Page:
Honey, I smooched a kaiju

Two kaiju embarrassed
(Image credit: Top Hat Studios)

I can't say I'm enormously into dating simulators. I reckon they'd either make me sad because I'd realise how lonely I was without a partner or make me feel strange flirting with a PC considering I had an actual partner I could be talking to. But Kaichu was the exception. It's the exception because I don't think I'll ever get the opportunity to date a kaiju in the real world, right?

Kaichu - The Kaiju Dating Sim is a simulator that looks at love at a macro level. Kaiju for the uninitiated refers to the giant monsters popularised by their own genre of Japanese films, TV and animation: the most famous being Godzilla, but there are bajillions. In Kaichu you play Gigachu, a massive pink reptilian kaiju with heart motifs on the search for a new partner. The story isn't too mysterious and it's told from the perspective of two news anchors, Brevity Ormes and Lucky Cole, who are watching your relationships unfold on screen and explaining the romance to viewers. 

You pick another kaiju on the world map to go on dates with, and through a series of personality questions work out how compatible you are for one another. It's about working out which of the monsters likes what, and at least in my case, hoping and praying they also like rock. The material, that is, not the music as I thought when I first played. 

(Image credit: Squiddershins)

Gigachu has several monsters to choose from but the first I picked was a poisonous mushroom alien kaiju called Megaricus. It simply didn't understand most human concepts like romance, so was pretty focused on intellect and exploration, as most aliens would be. And the aforementioned poison meant no physical relationship could happen between Gigachu and Megaricus but hey, that's no problem when we've got poetry to read together.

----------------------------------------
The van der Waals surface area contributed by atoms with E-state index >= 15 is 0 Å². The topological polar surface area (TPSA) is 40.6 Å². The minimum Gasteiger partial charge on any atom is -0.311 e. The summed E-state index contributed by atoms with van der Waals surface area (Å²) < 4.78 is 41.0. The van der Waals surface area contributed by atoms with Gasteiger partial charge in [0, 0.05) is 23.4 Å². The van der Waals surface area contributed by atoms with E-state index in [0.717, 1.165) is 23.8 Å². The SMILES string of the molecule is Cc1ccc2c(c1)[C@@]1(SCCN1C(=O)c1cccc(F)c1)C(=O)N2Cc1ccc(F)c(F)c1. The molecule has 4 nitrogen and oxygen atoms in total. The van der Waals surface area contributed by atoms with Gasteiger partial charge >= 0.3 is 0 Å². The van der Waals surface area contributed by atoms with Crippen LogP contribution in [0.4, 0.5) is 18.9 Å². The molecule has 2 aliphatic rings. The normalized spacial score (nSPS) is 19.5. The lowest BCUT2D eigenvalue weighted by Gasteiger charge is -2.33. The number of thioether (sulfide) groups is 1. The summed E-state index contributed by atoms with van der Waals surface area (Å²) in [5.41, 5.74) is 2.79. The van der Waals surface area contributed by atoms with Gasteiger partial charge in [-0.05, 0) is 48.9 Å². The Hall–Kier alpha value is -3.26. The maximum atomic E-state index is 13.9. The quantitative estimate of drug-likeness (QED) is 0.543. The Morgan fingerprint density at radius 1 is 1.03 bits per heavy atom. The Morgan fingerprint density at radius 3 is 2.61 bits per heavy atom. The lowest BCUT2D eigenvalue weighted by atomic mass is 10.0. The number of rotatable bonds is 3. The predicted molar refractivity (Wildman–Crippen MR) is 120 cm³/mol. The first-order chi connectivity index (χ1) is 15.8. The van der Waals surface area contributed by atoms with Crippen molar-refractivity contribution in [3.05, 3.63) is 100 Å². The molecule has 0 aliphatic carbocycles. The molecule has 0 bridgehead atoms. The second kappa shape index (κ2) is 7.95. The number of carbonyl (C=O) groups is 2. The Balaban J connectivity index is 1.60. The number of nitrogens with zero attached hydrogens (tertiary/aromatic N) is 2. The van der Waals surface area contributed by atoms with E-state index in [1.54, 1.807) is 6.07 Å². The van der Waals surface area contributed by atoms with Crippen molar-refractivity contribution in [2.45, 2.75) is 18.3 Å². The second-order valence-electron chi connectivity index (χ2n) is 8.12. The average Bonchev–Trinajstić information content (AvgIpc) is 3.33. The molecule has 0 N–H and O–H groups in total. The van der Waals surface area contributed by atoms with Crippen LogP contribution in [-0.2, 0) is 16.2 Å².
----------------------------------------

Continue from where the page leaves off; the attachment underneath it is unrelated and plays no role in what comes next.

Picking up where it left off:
Though considered an alien monster, Magaricus is referenced as neurodivergent and has very specific barriers (literally and figuratively) for you to work out and respect. Not all monsters are the same and the game is really about respecting what people like about relationships and all the forms it could take. Physical, intellectual, maybe asexual, it's all good baby (as long as you like terrorising humans too). 

Oh yeah, how could I forget to explain the way that kaiju flirt! It's by destroying human things like power plants and Big Ben. Your average date consists of questions about your personality and, if you answer correctly, it'll mean your kaiji and their date will batter human architecture more enthusiastically. It's a highly amusing concept and by the end of each date your two monsters might vibe enough to share a smooch as well as destroy the western seaboard. 

The vividly coloured artwork and animations are reminiscent of 2010s Cartoon Network animations like Adventure Time or The Amazing World of Gumball. The animations are energetic and fun for conceptually a dark concept of destruction, making this fun juxtaposition between the subject matter and the actual gameplay. The army makes an appearance to stop the smooch-fest between the kaiju and yet the news anchors and world are entirely unfazed by the murderous monsters on a romantic rampage. 

Kaichu isn't a deep game by any means, and you'll have seen most of what it has to offer after a few hours. But it's cheap (£6 on Steam), pretty adorable and innocent. The best thing about Kaichu is how it delivers on the hilarious concept, such that you can have as fleeting a relationship as you like with it and still have a good time.  

Imogen has been playing games for as long as she can remember but finally decided games were her passion when she got her hands on Portal 2. Ever since then she’s bounced between hero shooters, RPGs, and indies looking for her next fixation, searching for great puzzles or a sniper build to master. When she’s not working for PC Gamer, she’s entertaining her community live on Twitch, hosting an event like GDC, or in a field shooting her Olympic recurve bow.